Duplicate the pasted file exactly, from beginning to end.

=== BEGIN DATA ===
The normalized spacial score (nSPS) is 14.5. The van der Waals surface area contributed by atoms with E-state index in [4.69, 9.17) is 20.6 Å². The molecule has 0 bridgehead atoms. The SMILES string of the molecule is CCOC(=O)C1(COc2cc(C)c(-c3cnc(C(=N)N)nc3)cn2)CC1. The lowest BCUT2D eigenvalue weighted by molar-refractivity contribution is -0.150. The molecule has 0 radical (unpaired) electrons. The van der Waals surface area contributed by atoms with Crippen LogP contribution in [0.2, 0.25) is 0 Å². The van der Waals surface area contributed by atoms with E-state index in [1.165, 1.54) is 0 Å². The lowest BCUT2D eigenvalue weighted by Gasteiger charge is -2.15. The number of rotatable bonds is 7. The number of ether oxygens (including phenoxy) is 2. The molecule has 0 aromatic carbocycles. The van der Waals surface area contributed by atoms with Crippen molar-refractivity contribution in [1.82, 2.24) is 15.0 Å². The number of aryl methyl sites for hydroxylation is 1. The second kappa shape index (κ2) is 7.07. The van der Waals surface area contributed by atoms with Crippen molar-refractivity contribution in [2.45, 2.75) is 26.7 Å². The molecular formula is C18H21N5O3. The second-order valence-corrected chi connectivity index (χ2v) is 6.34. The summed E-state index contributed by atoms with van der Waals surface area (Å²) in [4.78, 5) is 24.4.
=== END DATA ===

The normalized spacial score (nSPS) is 14.5. The van der Waals surface area contributed by atoms with E-state index in [4.69, 9.17) is 20.6 Å². The molecule has 0 bridgehead atoms. The SMILES string of the molecule is CCOC(=O)C1(COc2cc(C)c(-c3cnc(C(=N)N)nc3)cn2)CC1. The lowest BCUT2D eigenvalue weighted by molar-refractivity contribution is -0.150. The molecule has 0 radical (unpaired) electrons. The van der Waals surface area contributed by atoms with Crippen LogP contribution in [0.2, 0.25) is 0 Å². The van der Waals surface area contributed by atoms with E-state index in [1.165, 1.54) is 0 Å². The lowest BCUT2D eigenvalue weighted by Gasteiger charge is -2.15. The number of rotatable bonds is 7. The number of ether oxygens (including phenoxy) is 2. The molecule has 0 aromatic carbocycles. The van der Waals surface area contributed by atoms with Crippen molar-refractivity contribution in [1.82, 2.24) is 15.0 Å². The number of aryl methyl sites for hydroxylation is 1. The second kappa shape index (κ2) is 7.07. The van der Waals surface area contributed by atoms with Crippen molar-refractivity contribution in [2.45, 2.75) is 26.7 Å². The molecular formula is C18H21N5O3. The second-order valence-corrected chi connectivity index (χ2v) is 6.34. The summed E-state index contributed by atoms with van der Waals surface area (Å²) in [4.78, 5) is 24.4.